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Push to Curb Credit-Card Rates Fades

Democrats resist consumer outcry

by Michael Kranish

WASHINGTON - Efforts in Congress to cap credit-card interest rates are faltering because of opposition from Democrats and a lack of specific support from the White House, despite growing consumer outrage over a rush by banks to impose rates as high as 30 percent.

A man shows some of his credit cards at a market in Miami, Florida. Amid complaints about interest rate spikes and new fees, US lawmakers have voted overwhelmingly to speed up the implementation of sweeping new rules to guard against abusive practices by credit card companies. (AFP/Getty Images/File/Joe Raedle) During the 2008 presidential campaign, Barack Obama vowed to back a strict limit on credit-card interest rates. But the White House is not yet behind any particular plan this year. While Obama has chastised credit-card companies, his spokeswoman declined to say this week how he planned to follow through on his campaign pledge.

Obama finds the behavior of credit-card lenders "outrageous'' and "looks forward to reviewing additional legislation that caps interest rates,'' but he has not taken a specific position, spokeswoman Jen Psaki said.

Vice President Joe Biden, whose home state of Delaware is headquarters to many credit-card companies, did not respond to requests for comment.

The Senate soundly defeated legislation in May that was introduced by Senator Bernard Sanders, the Vermont Independent, to cap most credit-card interest rates at 15 percent. Nearly half of the Democratic senators joined Republicans in defeating the measure, 60 to 33.

Consumer groups say the problem of skyrocketing interest rates has only worsened since that vote, as banks scramble to boost rates in advance of a new rule scheduled to take effect in February, requiring banks to give consumers a 45-day advance notice of rate increases.

Sanders said many of the credit cards in the hands of American consumers are issued by four banks that received taxpayer bailout money after last year's economic meltdown: Citigroup, Bank of America, JP Morgan Chase, and Wells Fargo.

"People are disgusted. We bailed these [companies] out and they then had the gumption to raise interest rates on the American people,'' Sanders said in an interview.

Sanders said he plans to reintroduce his proposal to cap rates at 15 percent; he predicted it will have more support this time. (Representing Massachusetts, Senator John F. Kerry supported the cap in May; the late Senator Edward M. Kennedy, who was fighting brain cancer, did not vote. Senator Paul Kirk, who took Kennedy's seat, has not declared a position on the issue, his spokesman said.)

But Sanders faces strong opposition from many Democrats, particularly those who have major credit-card business in their states. One prominent opponent, Senator Thomas R. Carper of Delaware, said in an interview that he understands the anger among consumers who have received letters from credit-card issuers informing them of big rate hikes. But Carper said he opposes any effort to cap the rates because it would hurt the ability of banks to charge higher rates to customers who have a greater risk of default.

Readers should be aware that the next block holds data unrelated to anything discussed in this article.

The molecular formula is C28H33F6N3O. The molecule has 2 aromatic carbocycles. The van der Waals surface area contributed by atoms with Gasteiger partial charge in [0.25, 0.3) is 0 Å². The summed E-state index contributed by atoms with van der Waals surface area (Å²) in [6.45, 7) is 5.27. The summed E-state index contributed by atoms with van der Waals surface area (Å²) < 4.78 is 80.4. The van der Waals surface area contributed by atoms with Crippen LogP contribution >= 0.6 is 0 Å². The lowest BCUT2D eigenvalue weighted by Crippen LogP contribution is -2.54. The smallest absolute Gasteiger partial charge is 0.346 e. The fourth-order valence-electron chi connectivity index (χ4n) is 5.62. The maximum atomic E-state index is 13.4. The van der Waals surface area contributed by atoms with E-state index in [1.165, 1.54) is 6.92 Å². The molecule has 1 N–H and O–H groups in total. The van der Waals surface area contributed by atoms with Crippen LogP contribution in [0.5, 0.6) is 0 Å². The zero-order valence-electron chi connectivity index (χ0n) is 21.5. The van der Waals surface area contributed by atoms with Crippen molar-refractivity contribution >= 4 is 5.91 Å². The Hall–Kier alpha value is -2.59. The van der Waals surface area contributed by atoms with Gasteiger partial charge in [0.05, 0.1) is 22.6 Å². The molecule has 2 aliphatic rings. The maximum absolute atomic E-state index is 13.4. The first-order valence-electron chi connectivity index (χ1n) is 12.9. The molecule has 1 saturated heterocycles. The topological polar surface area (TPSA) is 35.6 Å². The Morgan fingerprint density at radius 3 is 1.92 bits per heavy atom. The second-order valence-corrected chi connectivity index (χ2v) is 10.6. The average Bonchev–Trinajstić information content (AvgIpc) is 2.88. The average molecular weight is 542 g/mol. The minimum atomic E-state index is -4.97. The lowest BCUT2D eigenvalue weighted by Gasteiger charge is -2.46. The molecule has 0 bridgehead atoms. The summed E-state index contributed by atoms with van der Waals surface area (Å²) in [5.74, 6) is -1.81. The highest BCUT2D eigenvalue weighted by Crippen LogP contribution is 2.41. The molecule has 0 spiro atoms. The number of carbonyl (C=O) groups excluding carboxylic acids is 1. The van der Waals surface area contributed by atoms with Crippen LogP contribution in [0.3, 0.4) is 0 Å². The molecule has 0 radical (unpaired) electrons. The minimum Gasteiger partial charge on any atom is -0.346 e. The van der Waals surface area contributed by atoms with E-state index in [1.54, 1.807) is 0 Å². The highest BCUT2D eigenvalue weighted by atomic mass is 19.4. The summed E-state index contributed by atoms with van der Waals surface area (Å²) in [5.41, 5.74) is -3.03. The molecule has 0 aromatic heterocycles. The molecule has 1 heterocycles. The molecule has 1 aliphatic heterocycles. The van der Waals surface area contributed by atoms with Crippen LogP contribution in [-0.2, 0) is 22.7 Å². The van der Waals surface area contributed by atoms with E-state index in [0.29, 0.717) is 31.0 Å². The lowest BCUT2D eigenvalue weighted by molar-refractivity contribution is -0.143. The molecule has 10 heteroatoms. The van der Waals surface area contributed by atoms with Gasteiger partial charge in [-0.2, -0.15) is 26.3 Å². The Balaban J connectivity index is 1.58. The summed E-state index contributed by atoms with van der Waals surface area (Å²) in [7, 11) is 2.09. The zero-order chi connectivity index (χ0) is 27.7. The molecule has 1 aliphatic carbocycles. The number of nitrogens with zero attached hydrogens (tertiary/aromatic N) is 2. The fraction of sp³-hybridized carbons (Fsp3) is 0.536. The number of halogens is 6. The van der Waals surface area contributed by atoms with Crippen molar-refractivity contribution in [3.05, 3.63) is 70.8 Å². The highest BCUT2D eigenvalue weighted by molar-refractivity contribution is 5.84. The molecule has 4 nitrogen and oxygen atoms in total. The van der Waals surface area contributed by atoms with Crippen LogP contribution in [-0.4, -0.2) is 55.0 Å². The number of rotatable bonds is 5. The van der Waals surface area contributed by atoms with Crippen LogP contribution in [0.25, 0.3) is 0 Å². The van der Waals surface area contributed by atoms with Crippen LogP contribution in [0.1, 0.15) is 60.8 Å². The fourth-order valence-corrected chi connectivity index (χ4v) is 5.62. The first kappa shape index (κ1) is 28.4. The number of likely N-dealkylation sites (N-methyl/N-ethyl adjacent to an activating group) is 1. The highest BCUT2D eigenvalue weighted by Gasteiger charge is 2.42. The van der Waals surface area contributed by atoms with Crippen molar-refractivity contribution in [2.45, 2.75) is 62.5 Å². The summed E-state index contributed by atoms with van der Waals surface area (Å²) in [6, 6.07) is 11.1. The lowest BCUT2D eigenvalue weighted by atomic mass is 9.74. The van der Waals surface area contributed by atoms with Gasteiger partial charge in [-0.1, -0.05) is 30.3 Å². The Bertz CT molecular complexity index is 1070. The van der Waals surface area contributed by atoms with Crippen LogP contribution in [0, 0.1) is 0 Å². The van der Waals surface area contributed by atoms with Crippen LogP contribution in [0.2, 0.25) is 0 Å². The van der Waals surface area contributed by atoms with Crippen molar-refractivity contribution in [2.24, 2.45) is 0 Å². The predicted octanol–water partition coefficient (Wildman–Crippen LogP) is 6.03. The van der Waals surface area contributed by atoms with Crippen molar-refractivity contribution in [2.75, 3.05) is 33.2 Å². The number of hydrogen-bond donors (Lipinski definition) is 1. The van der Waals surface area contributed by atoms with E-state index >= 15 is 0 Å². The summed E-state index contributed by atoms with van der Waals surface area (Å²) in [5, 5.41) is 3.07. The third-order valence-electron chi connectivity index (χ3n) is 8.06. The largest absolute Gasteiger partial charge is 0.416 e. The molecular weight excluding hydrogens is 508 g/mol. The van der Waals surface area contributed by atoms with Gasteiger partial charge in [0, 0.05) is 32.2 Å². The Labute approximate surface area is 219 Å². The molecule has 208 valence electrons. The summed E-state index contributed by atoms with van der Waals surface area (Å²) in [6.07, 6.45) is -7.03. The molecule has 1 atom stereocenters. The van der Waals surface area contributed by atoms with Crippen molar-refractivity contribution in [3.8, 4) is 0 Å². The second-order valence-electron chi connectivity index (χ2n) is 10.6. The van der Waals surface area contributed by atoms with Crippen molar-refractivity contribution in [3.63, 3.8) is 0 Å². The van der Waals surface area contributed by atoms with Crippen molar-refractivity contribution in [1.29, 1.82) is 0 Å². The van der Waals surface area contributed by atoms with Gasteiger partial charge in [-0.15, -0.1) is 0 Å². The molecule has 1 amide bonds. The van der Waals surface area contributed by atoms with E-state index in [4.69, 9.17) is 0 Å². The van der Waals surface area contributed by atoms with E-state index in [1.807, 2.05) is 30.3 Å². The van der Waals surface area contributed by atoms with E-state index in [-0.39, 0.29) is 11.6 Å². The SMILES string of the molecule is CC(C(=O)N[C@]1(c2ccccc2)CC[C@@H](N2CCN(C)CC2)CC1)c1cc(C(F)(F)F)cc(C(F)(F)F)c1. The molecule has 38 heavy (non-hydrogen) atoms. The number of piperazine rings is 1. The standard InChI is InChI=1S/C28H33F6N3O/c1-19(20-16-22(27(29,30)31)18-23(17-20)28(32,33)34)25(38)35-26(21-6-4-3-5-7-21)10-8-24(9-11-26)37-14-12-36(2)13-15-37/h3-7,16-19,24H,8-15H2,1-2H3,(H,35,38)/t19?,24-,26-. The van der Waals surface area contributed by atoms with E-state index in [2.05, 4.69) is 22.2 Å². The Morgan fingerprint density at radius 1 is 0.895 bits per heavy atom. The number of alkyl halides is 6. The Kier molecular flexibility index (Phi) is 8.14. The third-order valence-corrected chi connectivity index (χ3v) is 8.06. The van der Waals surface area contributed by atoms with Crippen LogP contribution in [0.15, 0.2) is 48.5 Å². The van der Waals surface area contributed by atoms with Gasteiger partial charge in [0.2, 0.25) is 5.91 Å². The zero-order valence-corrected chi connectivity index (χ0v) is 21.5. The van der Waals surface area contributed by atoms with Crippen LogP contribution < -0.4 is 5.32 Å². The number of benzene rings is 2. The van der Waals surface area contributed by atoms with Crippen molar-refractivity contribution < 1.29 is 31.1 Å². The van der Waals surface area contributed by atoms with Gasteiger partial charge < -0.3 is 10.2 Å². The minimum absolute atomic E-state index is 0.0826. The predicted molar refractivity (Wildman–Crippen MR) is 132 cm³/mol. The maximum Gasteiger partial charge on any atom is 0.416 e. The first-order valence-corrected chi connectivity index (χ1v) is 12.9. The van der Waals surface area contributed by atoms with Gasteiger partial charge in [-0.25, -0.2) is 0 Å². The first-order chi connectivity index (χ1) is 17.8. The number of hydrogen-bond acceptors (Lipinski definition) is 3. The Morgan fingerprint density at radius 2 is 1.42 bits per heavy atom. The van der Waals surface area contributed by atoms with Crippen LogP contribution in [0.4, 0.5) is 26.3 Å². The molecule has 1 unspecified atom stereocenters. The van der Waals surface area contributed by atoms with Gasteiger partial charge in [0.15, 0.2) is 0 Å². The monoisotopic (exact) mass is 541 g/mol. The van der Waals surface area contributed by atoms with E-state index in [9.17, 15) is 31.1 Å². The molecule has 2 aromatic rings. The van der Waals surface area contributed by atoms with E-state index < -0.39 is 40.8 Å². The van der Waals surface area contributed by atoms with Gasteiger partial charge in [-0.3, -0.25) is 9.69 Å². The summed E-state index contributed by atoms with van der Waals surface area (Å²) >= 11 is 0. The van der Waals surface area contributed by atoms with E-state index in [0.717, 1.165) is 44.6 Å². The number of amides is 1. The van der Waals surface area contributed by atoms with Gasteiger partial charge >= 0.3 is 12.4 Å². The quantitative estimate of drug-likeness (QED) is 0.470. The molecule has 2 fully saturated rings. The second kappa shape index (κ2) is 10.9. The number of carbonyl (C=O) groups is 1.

"The question is, should banks be able to price for risk?'' Carper said. "In a free market economy, I think they should.''

Carper said that if consumers don't like the credit-card rates, they can pay off their balances and shop for a better rate from another company.

Senator Tim Johnson, a Democrat from South Dakota, another home to credit card companies, explained his vote against credit-card legislation in a May press release. The measure, he said, "could hurt South Dakota jobs and consumers.''

The threat of another vote on Sanders's proposal is prompting companies to make a renewed push against caps. Bill Himpler, executive vice president of the American Financial Services Association, an industry trade group, said it is easy "from a populist standpoint'' to embrace a cap on interest rates. But he said many firms could continue to offer credit if the rate was capped at 15 to 18 percent, as some have suggested.

"You lose money at 18 percent because it is a very labor-intensive business line to offer consumer credit,'' he said. "Where you cap rates you end up having credit tightened and the cost of credit being greater for the consumer.''

The Consumer Federation of America, which worked to pass the 45-day advance notice requirement on rate hikes that takes effect in February, said it has not taken a position on the Sanders proposal.

"We want to give the law a little time to work,'' legislative director Travis Plunkett said yesterday. He warned that the federation would closely monitor to see if credit-card companies stop "the most abusive practices.''

Senate Finance Committee chairman Christopher Dodd of Connecticut, who supported the 15 percent cap, has proposed legislation that would temporarily freeze certain interest rates, but only until February when the notification law takes effect.

For decades, many states had usury laws capping credit-card interest rates as low as 6 percent. But those rules were upended in 1978 by a Supreme Court ruling that a national lending company based in a state without a rate cap could charge any rate to customers who lived in a state with a cap. As a result, many credit card companies moved to states with lenient rules such as Delaware and South Dakota.

Biden, who served as Delaware's US senator from 1973 until last January, has long been noted for his ties to the credit-card business. Biden's top contributor has been MBNA Corp., a company based in Delaware that was a major credit-card issuer and was bought by Bank of America in 2005.

Biden received $214,000 during his Senate career from MBNA-related donors, according to the nonpartisan Center for Responsive Politics.

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